Leaked Transcript Uncovers Real Motive Behind NY’s Independent Reconciliation and Compensation Program

Posted on: April 30, 2021 Catholic Church Sexual Abuse

Leaked Transcript Uncovers Real Motive Behind NY’s IRCPIn 2016, Cardinal Timothy Dolan, leader of the Archdiocese of New York, introduced the Independent Reconciliation and Compensation Program as a way to compensate victims of clergy sex abuse, and according to the church, “promote healing” and “bring closure” to the sexual abuse crisis ailing the Catholic Church.

Kenneth Feinberg, a prominent mediation attorney, was hired to administer the program, which gave those victimized by the Catholic Church the ability to file a claim without the need to file a lawsuit or engage in difficult litigation. According to Joseph Zwilling, a spokesperson for Cardinal Dolan, the program was established to “address the desire of victim-survivors of clergy sexual abuse to find healing and compensation.” He describes the program as very successful in reaching that goal for a large number of victims.

However, earlier this year, ABC News obtained a transcript of a confidential teleconference held in December of 2017 between Feinberg and the lawyers and leaders of the Dioceses of Syracuse, Buffalo and Rochester. The transcript describes Feinberg, on behalf of Dolan, extolling the benefits of the Independent Reconciliation and Compensation program, specifically citing that doing so would bolster the arguments of the church’s lobbyists. At the time, those lobbyists were busy in Albany arguing that a change to the state’s statute of limitations laws was not necessary because the church was handling the situation themselves. According to the transcript, Feinberg says “We want to be able to show Albany that people are accepting this money and signing releases. You don’t need to change the statute.” He further explained that the change in legislation could open up the Diocese to much larger claims than were currently being paid out by the program, boasting that “Right now, we have not paid any claim, however horrific, at more than $500,000.”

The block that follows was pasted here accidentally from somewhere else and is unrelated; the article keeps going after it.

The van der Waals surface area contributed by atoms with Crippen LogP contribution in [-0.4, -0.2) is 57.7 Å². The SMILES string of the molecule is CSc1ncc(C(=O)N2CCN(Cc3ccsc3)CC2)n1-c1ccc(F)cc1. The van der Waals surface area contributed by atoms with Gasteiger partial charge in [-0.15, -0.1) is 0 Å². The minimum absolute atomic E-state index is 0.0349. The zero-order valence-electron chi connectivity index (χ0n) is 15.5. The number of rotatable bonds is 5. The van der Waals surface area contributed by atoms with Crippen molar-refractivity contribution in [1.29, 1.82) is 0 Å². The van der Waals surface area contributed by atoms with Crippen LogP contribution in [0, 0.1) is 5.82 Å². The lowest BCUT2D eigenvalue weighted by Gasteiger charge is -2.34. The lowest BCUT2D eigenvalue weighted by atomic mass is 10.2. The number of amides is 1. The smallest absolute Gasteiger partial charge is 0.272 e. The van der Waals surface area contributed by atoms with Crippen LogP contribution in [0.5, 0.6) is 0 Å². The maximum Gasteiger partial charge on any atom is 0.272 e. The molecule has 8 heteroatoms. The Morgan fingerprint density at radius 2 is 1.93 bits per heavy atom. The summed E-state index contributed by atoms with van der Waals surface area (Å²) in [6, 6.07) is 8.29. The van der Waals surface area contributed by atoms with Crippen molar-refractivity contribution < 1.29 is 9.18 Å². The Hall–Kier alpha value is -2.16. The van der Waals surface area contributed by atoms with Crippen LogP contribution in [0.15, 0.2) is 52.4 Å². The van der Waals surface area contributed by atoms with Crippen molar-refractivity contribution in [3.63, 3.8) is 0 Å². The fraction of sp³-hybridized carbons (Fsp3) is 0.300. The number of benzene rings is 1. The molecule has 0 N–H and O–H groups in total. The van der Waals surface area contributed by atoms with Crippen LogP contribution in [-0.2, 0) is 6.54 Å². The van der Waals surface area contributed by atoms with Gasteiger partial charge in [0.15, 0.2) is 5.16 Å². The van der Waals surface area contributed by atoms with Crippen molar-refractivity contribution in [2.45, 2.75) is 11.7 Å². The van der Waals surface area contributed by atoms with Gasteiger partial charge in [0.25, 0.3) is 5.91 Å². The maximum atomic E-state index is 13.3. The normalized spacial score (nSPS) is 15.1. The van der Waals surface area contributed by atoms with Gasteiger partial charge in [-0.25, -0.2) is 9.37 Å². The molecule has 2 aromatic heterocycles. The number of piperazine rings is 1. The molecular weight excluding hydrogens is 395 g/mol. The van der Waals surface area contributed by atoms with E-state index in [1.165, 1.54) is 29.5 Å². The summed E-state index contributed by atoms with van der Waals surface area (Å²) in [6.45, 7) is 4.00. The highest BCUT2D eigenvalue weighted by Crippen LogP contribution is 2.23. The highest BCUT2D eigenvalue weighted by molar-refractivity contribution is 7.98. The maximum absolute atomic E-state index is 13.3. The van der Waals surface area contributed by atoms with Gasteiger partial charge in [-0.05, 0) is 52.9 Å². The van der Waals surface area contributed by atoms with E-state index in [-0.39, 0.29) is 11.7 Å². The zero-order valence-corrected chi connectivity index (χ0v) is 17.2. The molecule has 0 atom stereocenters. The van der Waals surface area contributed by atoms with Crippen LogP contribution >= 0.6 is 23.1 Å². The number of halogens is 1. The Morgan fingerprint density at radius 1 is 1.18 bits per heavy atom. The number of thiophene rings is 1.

In October of 2016, Dolan is quoted as saying,

Look, I can’t wait around wondering what Albany is going to do or not going to do. If I did, I’d never accomplish anything! But, regardless of what happens in the state Legislature, I believe that the IRCP is the right thing to do, and now is the right time to do it.

However, the transcript of the 2017 call cites Feinberg saying the “movement afoot in Albany” was a key reason why Dolan “decided to bite the bullet and create a program”, demonstrating that the creation of the program wasn’t completely altruistic.

The Child Victims Act, which eventually passed into law in February of 2019, created a one-year revival window which allowed child sex abuse victims the opportunity to file a civil lawsuit against those responsible, including both individual clergy perpetrators and the Catholic Dioceses within New York who may have helped cover up the abuse. The one-year window was later extended to August 14, 2021 due the court closings related to the Covid-19 pandemic.

Ironically, since the passing of the Child Victims Act, four New York Dioceses have filed for bankruptcy protection with the courts – Rochester in September of 2019, Buffalo in February of 2020, Syracuse in June of 2020, and Rockville Centre in October of 2020.

Feinberg and others continue to tout the success of their Independent Program citing over 1300 claims totaling over $258 million. “The program has been extremely well received and individual abuse claims continue to be received and processed notwithstanding the change in NY statute.”

The entire article can be viewed here.

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